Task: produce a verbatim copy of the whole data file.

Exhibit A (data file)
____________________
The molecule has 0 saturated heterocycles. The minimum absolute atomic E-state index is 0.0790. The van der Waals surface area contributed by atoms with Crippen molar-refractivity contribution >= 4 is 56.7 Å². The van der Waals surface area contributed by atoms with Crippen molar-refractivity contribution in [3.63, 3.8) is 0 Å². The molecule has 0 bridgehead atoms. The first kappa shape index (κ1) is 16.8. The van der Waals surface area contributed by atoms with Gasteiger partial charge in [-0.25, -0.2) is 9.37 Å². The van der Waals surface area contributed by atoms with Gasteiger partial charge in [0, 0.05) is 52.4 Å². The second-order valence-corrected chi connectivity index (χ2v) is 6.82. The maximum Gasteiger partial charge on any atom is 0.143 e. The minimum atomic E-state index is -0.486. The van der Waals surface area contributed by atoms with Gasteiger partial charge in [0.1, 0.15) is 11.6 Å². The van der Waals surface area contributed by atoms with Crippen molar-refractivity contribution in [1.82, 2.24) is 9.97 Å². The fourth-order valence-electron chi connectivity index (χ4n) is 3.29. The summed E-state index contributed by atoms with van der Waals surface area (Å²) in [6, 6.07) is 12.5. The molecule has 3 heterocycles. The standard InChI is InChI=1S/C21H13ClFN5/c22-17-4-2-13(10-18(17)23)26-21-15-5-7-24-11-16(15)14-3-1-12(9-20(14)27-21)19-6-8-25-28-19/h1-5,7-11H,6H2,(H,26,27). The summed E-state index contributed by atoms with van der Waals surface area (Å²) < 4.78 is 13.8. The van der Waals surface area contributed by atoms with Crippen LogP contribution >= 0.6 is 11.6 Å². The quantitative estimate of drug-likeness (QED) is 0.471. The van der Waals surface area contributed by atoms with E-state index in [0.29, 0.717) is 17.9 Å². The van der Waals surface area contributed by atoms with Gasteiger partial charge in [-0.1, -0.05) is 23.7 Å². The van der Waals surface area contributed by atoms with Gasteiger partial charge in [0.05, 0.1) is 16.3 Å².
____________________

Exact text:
The molecule has 0 saturated heterocycles. The minimum absolute atomic E-state index is 0.0790. The van der Waals surface area contributed by atoms with Crippen molar-refractivity contribution >= 4 is 56.7 Å². The van der Waals surface area contributed by atoms with Crippen molar-refractivity contribution in [3.63, 3.8) is 0 Å². The molecule has 0 bridgehead atoms. The first kappa shape index (κ1) is 16.8. The van der Waals surface area contributed by atoms with Gasteiger partial charge in [-0.25, -0.2) is 9.37 Å². The van der Waals surface area contributed by atoms with Gasteiger partial charge in [0, 0.05) is 52.4 Å². The second-order valence-corrected chi connectivity index (χ2v) is 6.82. The maximum Gasteiger partial charge on any atom is 0.143 e. The minimum atomic E-state index is -0.486. The van der Waals surface area contributed by atoms with Gasteiger partial charge in [0.1, 0.15) is 11.6 Å². The van der Waals surface area contributed by atoms with Crippen molar-refractivity contribution in [1.82, 2.24) is 9.97 Å². The fourth-order valence-electron chi connectivity index (χ4n) is 3.29. The summed E-state index contributed by atoms with van der Waals surface area (Å²) in [6, 6.07) is 12.5. The molecule has 3 heterocycles. The standard InChI is InChI=1S/C21H13ClFN5/c22-17-4-2-13(10-18(17)23)26-21-15-5-7-24-11-16(15)14-3-1-12(9-20(14)27-21)19-6-8-25-28-19/h1-5,7-11H,6H2,(H,26,27). The summed E-state index contributed by atoms with van der Waals surface area (Å²) < 4.78 is 13.8. The van der Waals surface area contributed by atoms with Crippen LogP contribution >= 0.6 is 11.6 Å². The quantitative estimate of drug-likeness (QED) is 0.471. The van der Waals surface area contributed by atoms with E-state index in [0.29, 0.717) is 17.9 Å². The van der Waals surface area contributed by atoms with Gasteiger partial charge in [-0.1, -0.05) is 23.7 Å². The van der Waals surface area contributed by atoms with Gasteiger partial charge in [0.05, 0.1) is 16.3 Å².